I recently got an opportunity to visit Ghorahi in Dang and Birendranagar in Surkhet after a gap of almost three and two decades respectively. While I had passed through Deukhuri valley many times in between, I had not returned to these towns in the meanwhile. This time gap allowed me to reflect on the dramatic changes that have transpired there as well as the dynamic drivers behind them, which are also at work all over Nepal and with which Kathmandu’s Loktantrick political leadership seems so out of touch. Physically, the changes in these erstwhile sleepy townships are dramatic: if I had been blindfolded and brought here, on opening my eyes I would not be able to tell if I was in Itahari or Narayanghat or Gwarko in Lalitpur for that matter.
Nothing illustrated this disjuncture between physical growth and the lack of a moral compass better than the Samadhi of Mauni Baba, a saint whose ashram was just north of Ghorahi above a small, natural lake called Barha Kune Daha. He was famous for his penance of giving up speech (‘maun’) and wrote his spiritual advice to visitors with a piece of chalk on a black slate. He is long gone and today only a handful of old jogi disciples live in the simple kutis that the Maoists had at one time desecrated during their cultural war on tradition. The Daha below has been face-lifted with cement, new temples have been built, and because it is adjacent to the highway that runs from Ghorahi to Holeri in Rolpa it has become a kind of ‘picnic spot’ for young lovers of all hues. (The highway itself, I was told, is incomplete in Rolpa because the contractor just could not continue work with rampant extortion by political party thugs and rent-seeking officials.) The spiritual solace that the gentle monk who lived here provided, however, is absent and is symbolic of Ghorahi’s physical beautification bereft of a moral goal that the rest of Nepal too seems to be experiencing.
These two towns were the entrepot for their hinterlands of Pyuthan, Rolpa, Jajarkot and Dailekh but had been unable to either grow themselves or provide better services to the inner districts in those years, primarily because entrenched local feudalism and because a Panchayat polity that pandered to it was happy within the limited rent-seeking it could effect without upsetting its feudal production based of corvee labour. What the 1990 revolution did was to unleash the latent market alternatives. However, in the absence of guidance from a far-sighted nationalist polity at the center (and concurrently at the district level), these alternative forces took to the path of least resistance and invested their savings in poorly regulated real estate, as well as outward forms of education without substantive quality and health care that is a misnomer for Indian pharmaceutical company penetration.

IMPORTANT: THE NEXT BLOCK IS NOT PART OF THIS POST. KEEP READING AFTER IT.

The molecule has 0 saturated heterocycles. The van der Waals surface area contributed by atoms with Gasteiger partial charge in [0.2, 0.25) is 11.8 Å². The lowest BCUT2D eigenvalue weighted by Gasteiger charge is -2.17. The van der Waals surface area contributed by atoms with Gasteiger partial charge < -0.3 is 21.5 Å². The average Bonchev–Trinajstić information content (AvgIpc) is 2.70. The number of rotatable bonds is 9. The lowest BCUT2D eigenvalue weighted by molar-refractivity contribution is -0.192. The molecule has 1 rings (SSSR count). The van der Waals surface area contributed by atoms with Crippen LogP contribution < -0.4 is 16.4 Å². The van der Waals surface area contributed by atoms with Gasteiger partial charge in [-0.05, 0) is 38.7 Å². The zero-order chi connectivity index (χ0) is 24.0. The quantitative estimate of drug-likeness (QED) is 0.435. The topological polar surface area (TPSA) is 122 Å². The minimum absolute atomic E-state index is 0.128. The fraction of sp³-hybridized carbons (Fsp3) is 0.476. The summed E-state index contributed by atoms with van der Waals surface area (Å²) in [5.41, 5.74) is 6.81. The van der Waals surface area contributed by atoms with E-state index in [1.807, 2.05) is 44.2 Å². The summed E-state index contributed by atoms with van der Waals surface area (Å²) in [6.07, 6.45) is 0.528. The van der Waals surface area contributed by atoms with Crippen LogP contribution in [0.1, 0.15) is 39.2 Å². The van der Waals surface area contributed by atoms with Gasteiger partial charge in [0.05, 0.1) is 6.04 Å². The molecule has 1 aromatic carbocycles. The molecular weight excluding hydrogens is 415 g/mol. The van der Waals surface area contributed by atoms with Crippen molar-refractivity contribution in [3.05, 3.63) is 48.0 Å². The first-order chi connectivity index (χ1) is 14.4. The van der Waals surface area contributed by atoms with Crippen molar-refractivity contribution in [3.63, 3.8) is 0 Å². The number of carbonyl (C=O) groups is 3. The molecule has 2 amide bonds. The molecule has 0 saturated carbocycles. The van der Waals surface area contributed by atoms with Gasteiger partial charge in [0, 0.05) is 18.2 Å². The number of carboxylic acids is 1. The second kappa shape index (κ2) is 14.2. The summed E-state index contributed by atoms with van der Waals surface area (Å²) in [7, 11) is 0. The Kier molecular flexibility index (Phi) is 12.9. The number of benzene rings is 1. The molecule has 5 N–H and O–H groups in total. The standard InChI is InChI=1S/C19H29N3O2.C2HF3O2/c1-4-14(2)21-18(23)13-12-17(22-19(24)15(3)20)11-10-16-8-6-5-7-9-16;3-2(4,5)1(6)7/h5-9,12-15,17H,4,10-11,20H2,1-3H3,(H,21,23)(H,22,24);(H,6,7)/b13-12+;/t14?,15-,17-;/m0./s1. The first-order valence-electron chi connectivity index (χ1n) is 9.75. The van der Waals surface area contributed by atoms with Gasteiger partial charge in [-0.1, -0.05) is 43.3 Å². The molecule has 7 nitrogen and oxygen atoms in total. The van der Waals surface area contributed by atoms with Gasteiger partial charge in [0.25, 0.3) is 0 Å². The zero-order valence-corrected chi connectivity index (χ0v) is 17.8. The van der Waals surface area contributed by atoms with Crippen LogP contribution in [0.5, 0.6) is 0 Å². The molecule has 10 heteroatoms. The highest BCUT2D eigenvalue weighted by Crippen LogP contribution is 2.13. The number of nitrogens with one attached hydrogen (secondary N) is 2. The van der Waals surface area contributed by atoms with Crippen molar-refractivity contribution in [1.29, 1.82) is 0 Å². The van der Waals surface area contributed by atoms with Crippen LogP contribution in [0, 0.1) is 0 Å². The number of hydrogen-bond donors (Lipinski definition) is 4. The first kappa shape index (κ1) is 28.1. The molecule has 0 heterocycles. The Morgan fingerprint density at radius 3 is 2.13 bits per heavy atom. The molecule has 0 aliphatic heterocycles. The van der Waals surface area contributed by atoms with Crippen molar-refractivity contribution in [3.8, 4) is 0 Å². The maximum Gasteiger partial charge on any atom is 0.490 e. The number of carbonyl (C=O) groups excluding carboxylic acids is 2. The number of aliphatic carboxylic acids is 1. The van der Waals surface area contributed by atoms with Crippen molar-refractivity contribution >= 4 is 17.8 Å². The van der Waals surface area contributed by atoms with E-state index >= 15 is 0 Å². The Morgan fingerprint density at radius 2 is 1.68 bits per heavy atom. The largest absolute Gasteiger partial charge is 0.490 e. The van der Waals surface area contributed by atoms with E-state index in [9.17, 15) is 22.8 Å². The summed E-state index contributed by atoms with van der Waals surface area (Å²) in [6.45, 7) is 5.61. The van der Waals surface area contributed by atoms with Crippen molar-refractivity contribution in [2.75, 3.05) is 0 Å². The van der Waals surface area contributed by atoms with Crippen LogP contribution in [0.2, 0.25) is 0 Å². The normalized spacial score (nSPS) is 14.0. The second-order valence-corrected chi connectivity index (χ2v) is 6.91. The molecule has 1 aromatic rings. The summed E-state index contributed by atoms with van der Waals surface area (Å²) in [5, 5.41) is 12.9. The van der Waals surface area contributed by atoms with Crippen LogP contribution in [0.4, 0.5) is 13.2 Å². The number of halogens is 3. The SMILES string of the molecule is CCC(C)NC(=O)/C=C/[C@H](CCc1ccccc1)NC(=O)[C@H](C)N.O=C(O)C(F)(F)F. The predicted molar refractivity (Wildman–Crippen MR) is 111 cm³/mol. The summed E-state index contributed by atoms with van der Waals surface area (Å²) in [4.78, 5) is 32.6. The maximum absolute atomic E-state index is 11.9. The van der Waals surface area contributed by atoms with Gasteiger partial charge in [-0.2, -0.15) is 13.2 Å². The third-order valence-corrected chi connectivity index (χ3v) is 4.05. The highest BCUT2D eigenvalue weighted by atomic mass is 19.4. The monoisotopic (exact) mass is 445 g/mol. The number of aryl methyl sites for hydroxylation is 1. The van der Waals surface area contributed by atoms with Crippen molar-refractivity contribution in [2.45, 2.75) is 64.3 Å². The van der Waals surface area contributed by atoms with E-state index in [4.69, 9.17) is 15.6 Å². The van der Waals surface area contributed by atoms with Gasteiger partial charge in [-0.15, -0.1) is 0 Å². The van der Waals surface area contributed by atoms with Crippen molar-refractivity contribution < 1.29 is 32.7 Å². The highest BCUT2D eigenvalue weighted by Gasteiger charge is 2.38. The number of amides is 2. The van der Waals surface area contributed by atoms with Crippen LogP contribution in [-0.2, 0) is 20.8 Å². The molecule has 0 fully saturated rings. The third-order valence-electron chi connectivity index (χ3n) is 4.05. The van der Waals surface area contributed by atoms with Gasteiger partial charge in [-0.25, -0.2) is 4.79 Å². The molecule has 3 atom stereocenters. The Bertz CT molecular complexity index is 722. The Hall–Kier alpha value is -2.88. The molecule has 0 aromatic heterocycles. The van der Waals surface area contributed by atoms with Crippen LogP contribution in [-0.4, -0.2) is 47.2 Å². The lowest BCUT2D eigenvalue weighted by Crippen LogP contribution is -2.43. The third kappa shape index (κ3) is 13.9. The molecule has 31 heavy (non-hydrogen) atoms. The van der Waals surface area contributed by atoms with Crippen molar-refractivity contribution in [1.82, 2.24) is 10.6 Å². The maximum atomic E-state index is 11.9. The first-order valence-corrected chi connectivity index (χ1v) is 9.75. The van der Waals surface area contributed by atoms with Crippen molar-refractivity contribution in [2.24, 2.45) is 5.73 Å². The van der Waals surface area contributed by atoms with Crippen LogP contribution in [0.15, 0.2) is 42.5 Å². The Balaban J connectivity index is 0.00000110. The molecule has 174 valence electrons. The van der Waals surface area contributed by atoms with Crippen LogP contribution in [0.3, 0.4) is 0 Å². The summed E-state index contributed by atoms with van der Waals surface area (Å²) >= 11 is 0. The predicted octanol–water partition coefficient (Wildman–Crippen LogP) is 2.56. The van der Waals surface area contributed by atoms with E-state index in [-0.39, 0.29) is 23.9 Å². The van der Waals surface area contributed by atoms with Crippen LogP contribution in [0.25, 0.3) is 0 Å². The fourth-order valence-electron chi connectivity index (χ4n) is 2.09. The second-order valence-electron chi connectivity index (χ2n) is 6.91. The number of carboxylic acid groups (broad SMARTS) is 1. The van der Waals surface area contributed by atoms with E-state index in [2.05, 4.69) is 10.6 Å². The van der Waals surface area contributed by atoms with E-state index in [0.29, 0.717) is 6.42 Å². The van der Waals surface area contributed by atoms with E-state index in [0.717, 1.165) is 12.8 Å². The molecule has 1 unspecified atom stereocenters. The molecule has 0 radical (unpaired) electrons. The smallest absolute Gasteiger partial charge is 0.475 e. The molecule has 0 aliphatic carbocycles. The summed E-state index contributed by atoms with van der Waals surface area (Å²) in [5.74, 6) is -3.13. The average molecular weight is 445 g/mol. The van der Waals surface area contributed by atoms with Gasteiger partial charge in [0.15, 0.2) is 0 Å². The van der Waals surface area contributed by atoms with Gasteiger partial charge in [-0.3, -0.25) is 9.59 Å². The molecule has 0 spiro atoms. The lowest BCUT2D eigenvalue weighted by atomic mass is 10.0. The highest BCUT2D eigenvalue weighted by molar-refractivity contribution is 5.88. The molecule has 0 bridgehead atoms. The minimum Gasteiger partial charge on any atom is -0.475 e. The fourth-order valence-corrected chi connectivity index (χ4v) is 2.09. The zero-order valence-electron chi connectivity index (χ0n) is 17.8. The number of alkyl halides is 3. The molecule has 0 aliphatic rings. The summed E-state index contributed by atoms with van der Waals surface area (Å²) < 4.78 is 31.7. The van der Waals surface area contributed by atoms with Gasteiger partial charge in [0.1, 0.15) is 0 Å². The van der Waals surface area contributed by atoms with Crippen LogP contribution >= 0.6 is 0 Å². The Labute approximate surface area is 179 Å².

Investment in productive enterprises as the South-East Asians or the Chinese have managed is missing because there was no visionary statesmanship coming from the new political masters of Loktantra, no guidance about the productive sectors where Nepali savings could have been invested. Instead both the Maoist rebels and the rent-seeking parliamentary parties chose to destroy nascent productive industries of Nepal (even the little begun by the reluctant Panchayat), the former by bombing and the latter by unbridled trade unionism demands as well as blind privatization. The result was that Nepali young labour force could not find productive employment within Nepal and had to join the global proletariat in the Gulf, Malaysia or Korea. Their remittances is what has driven the physical infrastructure boom in towns like Gorahi and Surkhet, both directly from family investments in housing and indirectly from increased government revenues that comes from indirect import and vat taxes. These two towns also saw increased in-migration from surrounding hinterlands made insecure by the Maoist insurgency; but after the ‘defanging’ of the Maoists in 2010, many ex-combatants have not returned to their villages but chosen these two towns to settle and run assorted businesses, some such as bakeries being quite popular.